Casimir III, 1310–70, king of Poland (1333–70), son of Ladislaus I and last of the Piast dynasty. Called Casimir the Great, he brought comparative peace to Poland. By the Congress of Visegrad (1335) he promised to recognize the suzerainty over Silesia of John of Luxemburg, king of Bohemia; in return John renounced all claim to the Polish throne. In 1339, Casimir officially acknowledged John's power. By the Treaty of Kalisz (1343) with the Teutonic Knights, Casimir consolidated his territories, and later he acquired much of the duchy of Halych-Vladmir. He strengthened the royal power at the expense of the nobility and clergy; codified Polish law in the Statute of Wislica, alleviating the lot of the peasants (hence he was "king of the peasants" ); improved the condition of the Jews; encouraged industry, commerce, and agriculture; and founded (1364) the Univ. of Kraków. Casimir was succeeded by his Angevin nephew, King Louis I of Hungary.
"Casimir III." The Columbia Encyclopedia, 6th ed.. . Encyclopedia.com. (August 19, 2017). http://www.encyclopedia.com/reference/encyclopedias-almanacs-transcripts-and-maps/casimir-iii
"Casimir III." The Columbia Encyclopedia, 6th ed.. . Retrieved August 19, 2017 from Encyclopedia.com: http://www.encyclopedia.com/reference/encyclopedias-almanacs-transcripts-and-maps/casimir-iii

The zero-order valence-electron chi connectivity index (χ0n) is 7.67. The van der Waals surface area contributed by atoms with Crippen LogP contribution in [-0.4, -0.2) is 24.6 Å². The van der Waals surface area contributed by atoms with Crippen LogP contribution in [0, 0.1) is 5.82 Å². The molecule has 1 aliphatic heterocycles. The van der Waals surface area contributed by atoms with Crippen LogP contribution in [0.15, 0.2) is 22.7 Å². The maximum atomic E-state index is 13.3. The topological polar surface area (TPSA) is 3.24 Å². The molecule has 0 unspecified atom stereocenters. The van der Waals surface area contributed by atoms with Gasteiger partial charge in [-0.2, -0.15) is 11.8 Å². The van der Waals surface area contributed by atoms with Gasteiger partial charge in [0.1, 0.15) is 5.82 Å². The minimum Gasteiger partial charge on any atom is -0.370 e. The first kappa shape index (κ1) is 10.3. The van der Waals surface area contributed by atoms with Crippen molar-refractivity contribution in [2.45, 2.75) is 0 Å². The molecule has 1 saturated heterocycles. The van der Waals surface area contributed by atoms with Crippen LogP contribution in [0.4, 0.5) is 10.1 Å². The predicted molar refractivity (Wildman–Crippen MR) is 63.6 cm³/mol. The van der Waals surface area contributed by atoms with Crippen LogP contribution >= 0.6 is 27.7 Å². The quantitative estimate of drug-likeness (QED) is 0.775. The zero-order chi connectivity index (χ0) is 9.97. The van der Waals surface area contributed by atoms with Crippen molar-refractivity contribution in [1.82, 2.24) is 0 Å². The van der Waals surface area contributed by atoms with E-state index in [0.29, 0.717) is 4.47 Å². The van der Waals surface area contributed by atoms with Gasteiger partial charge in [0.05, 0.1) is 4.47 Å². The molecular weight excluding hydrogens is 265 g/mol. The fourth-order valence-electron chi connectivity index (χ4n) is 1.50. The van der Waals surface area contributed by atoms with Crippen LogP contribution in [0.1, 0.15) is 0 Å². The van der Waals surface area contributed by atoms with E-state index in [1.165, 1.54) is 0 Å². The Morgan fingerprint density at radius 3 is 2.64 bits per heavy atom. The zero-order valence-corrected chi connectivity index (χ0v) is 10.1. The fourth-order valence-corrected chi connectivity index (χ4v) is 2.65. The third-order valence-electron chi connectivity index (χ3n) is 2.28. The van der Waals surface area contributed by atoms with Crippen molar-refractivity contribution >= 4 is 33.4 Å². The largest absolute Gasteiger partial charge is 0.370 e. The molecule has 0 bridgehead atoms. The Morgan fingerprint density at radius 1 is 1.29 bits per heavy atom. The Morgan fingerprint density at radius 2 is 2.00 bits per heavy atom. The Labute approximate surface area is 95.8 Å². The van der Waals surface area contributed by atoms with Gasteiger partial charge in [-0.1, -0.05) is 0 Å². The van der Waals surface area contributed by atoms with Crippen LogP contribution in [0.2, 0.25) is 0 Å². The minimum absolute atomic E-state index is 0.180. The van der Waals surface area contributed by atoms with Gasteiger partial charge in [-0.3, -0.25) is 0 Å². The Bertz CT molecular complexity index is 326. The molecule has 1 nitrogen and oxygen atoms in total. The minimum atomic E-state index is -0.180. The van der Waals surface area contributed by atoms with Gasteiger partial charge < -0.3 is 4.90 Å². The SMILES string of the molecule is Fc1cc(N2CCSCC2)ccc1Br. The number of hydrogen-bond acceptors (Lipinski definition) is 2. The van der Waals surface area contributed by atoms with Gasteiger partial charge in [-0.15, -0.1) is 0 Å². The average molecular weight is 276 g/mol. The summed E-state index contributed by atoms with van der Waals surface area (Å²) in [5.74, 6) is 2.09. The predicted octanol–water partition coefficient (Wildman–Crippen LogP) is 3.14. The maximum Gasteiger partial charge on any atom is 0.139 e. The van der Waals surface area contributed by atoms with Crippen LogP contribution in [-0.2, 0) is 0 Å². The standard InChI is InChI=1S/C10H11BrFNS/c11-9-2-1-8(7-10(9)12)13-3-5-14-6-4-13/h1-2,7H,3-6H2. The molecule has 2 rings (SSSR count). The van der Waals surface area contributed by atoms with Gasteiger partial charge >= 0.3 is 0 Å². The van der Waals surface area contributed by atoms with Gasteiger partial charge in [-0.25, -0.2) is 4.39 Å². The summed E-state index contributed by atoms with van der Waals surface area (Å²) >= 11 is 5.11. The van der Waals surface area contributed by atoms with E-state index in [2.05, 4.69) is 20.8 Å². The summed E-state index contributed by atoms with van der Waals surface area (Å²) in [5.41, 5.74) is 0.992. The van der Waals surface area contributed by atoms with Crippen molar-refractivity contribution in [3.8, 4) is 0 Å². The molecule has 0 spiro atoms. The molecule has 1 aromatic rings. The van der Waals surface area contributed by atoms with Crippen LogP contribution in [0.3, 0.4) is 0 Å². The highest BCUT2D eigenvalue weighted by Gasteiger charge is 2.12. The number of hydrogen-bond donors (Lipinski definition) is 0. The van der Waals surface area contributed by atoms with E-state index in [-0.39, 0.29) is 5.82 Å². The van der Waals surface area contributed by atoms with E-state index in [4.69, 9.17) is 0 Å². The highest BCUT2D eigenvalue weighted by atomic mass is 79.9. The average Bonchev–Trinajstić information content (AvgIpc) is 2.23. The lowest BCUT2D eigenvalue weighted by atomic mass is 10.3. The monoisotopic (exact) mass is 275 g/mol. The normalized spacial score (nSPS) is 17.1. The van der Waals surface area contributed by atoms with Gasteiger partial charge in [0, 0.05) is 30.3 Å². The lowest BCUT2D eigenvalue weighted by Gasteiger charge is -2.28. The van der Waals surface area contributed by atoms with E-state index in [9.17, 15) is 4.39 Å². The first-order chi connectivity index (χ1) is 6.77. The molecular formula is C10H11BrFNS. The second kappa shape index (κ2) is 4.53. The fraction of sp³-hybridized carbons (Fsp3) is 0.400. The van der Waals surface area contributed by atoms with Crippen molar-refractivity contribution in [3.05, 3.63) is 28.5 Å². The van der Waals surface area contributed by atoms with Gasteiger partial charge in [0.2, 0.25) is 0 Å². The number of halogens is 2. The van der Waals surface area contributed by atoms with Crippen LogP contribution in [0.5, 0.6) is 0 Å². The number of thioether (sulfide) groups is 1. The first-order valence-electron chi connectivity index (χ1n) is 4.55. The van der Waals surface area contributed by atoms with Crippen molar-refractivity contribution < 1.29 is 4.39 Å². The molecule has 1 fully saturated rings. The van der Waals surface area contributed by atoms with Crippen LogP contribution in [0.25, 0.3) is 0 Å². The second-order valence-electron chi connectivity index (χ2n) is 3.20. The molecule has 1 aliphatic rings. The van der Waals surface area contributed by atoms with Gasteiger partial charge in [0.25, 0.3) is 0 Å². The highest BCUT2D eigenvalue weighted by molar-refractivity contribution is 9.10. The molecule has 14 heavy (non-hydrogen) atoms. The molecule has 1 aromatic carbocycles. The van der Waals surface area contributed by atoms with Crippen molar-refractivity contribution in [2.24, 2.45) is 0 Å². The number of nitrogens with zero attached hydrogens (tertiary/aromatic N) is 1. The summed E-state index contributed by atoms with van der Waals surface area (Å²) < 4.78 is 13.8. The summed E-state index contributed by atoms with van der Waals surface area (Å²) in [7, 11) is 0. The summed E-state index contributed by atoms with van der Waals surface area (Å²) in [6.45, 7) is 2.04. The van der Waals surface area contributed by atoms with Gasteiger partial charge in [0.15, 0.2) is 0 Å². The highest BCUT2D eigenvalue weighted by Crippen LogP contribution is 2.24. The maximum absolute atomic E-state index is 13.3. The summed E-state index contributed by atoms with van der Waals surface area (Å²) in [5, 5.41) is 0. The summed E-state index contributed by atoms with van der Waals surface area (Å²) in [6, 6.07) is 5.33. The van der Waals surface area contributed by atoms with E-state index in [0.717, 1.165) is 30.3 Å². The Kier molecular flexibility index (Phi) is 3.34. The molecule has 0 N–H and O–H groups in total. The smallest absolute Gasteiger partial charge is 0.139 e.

Encyclopedia.com gives you the ability to cite reference entries and articles according to common styles from the Modern Language Association (MLA), The Chicago Manual of Style, and the American Psychological Association (APA).
Within the “Cite this article” tool, pick a style to see how all available information looks when formatted according to that style. Then, copy and paste the text into your bibliography or works cited list.
Because each style has its own formatting nuances that evolve over time and not all information is available for every reference entry or article, Encyclopedia.com cannot guarantee each citation it generates. Therefore, it’s best to use Encyclopedia.com citations as a starting point before checking the style against your school or publication’s requirements and the most-recent information available at these sites:
Modern Language Association
The Chicago Manual of Style
American Psychological Association
- Most online reference entries and articles do not have page numbers. Therefore, that information is unavailable for most Encyclopedia.com content. However, the date of retrieval is often important. Refer to each style’s convention regarding the best way to format page numbers and retrieval dates.
- In addition to the MLA, Chicago, and APA styles, your school, university, publication, or institution may have its own requirements for citations. Therefore, be sure to refer to those guidelines when editing your bibliography or works cited list.